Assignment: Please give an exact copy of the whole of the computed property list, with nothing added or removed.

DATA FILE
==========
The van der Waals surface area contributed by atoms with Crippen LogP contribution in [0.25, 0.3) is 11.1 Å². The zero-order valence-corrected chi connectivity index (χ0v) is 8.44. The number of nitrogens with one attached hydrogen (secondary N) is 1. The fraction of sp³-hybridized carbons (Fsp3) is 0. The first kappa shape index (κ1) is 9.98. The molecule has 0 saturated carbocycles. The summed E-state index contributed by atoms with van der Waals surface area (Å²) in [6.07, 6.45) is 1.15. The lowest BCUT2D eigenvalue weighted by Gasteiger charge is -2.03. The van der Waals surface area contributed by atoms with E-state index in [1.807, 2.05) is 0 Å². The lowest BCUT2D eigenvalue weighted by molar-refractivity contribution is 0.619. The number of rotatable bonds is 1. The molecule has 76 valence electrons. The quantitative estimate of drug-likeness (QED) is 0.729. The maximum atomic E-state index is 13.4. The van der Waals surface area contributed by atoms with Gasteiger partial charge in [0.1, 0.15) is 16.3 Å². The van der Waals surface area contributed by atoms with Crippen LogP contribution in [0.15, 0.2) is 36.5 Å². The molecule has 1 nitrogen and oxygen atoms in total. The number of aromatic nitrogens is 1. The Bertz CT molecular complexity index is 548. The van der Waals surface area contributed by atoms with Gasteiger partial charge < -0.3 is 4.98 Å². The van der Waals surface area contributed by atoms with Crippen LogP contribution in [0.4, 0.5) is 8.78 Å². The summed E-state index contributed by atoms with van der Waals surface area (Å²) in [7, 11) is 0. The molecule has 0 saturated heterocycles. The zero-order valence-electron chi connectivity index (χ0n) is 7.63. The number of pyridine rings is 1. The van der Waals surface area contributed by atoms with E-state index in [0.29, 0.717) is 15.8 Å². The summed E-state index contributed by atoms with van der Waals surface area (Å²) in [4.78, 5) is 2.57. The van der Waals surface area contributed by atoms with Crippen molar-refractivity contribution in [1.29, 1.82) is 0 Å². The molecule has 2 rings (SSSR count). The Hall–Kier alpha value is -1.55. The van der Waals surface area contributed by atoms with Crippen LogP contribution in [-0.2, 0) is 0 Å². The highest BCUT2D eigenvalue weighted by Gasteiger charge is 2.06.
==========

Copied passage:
The van der Waals surface area contributed by atoms with Crippen LogP contribution in [0.25, 0.3) is 11.1 Å². The zero-order valence-corrected chi connectivity index (χ0v) is 8.44. The number of nitrogens with one attached hydrogen (secondary N) is 1. The fraction of sp³-hybridized carbons (Fsp3) is 0. The first kappa shape index (κ1) is 9.98. The molecule has 0 saturated carbocycles. The summed E-state index contributed by atoms with van der Waals surface area (Å²) in [6.07, 6.45) is 1.15. The lowest BCUT2D eigenvalue weighted by Gasteiger charge is -2.03. The van der Waals surface area contributed by atoms with E-state index in [1.807, 2.05) is 0 Å². The lowest BCUT2D eigenvalue weighted by molar-refractivity contribution is 0.619. The number of rotatable bonds is 1. The molecule has 76 valence electrons. The quantitative estimate of drug-likeness (QED) is 0.729. The maximum atomic E-state index is 13.4. The van der Waals surface area contributed by atoms with Gasteiger partial charge in [0.1, 0.15) is 16.3 Å². The van der Waals surface area contributed by atoms with Crippen LogP contribution in [0.15, 0.2) is 36.5 Å². The molecule has 1 nitrogen and oxygen atoms in total. The number of aromatic nitrogens is 1. The Bertz CT molecular complexity index is 548. The van der Waals surface area contributed by atoms with Gasteiger partial charge < -0.3 is 4.98 Å². The van der Waals surface area contributed by atoms with Crippen LogP contribution in [0.4, 0.5) is 8.78 Å². The summed E-state index contributed by atoms with van der Waals surface area (Å²) in [7, 11) is 0. The molecule has 0 saturated heterocycles. The zero-order valence-electron chi connectivity index (χ0n) is 7.63. The number of pyridine rings is 1. The van der Waals surface area contributed by atoms with E-state index in [0.29, 0.717) is 15.8 Å². The summed E-state index contributed by atoms with van der Waals surface area (Å²) in [4.78, 5) is 2.57. The van der Waals surface area contributed by atoms with Crippen molar-refractivity contribution in [1.29, 1.82) is 0 Å². The molecule has 2 rings (SSSR count). The Hall–Kier alpha value is -1.55. The van der Waals surface area contributed by atoms with Crippen LogP contribution in [-0.2, 0) is 0 Å². The highest BCUT2D eigenvalue weighted by Gasteiger charge is 2.06.